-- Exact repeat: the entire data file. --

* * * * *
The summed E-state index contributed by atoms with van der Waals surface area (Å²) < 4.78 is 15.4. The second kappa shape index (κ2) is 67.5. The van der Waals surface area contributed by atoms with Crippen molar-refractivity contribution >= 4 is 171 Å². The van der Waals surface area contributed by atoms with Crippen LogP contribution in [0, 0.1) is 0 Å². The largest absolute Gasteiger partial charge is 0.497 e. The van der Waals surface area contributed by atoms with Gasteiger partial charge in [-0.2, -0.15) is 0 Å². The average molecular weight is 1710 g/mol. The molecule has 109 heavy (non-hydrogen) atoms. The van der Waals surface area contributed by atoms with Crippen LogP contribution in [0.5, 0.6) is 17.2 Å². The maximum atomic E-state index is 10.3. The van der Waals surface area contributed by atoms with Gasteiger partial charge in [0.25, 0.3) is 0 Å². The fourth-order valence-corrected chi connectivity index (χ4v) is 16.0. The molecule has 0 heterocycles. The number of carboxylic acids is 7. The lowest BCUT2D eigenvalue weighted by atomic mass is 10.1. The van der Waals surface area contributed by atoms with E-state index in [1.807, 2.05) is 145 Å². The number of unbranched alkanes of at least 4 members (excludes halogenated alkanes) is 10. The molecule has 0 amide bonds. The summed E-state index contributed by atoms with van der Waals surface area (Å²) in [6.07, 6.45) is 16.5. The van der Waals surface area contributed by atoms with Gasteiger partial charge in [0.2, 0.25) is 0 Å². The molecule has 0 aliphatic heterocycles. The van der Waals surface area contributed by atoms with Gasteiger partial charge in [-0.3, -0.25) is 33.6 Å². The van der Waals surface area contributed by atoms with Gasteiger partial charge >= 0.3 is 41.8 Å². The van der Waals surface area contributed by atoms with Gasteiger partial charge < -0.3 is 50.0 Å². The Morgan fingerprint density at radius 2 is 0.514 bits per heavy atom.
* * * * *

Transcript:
The summed E-state index contributed by atoms with van der Waals surface area (Å²) < 4.78 is 15.4. The second kappa shape index (κ2) is 67.5. The van der Waals surface area contributed by atoms with Crippen molar-refractivity contribution >= 4 is 171 Å². The van der Waals surface area contributed by atoms with Crippen LogP contribution in [0, 0.1) is 0 Å². The largest absolute Gasteiger partial charge is 0.497 e. The van der Waals surface area contributed by atoms with Gasteiger partial charge in [-0.2, -0.15) is 0 Å². The average molecular weight is 1710 g/mol. The molecule has 109 heavy (non-hydrogen) atoms. The van der Waals surface area contributed by atoms with Crippen LogP contribution in [0.5, 0.6) is 17.2 Å². The maximum atomic E-state index is 10.3. The van der Waals surface area contributed by atoms with Gasteiger partial charge in [0.25, 0.3) is 0 Å². The fourth-order valence-corrected chi connectivity index (χ4v) is 16.0. The molecule has 0 heterocycles. The number of carboxylic acids is 7. The lowest BCUT2D eigenvalue weighted by atomic mass is 10.1. The van der Waals surface area contributed by atoms with E-state index in [1.807, 2.05) is 145 Å². The number of unbranched alkanes of at least 4 members (excludes halogenated alkanes) is 10. The molecule has 0 amide bonds. The summed E-state index contributed by atoms with van der Waals surface area (Å²) in [6.07, 6.45) is 16.5. The van der Waals surface area contributed by atoms with Gasteiger partial charge in [0.2, 0.25) is 0 Å². The molecule has 0 aliphatic heterocycles. The van der Waals surface area contributed by atoms with Gasteiger partial charge in [-0.3, -0.25) is 33.6 Å². The van der Waals surface area contributed by atoms with Gasteiger partial charge >= 0.3 is 41.8 Å². The van der Waals surface area contributed by atoms with Gasteiger partial charge < -0.3 is 50.0 Å². The Morgan fingerprint density at radius 2 is 0.514 bits per heavy atom.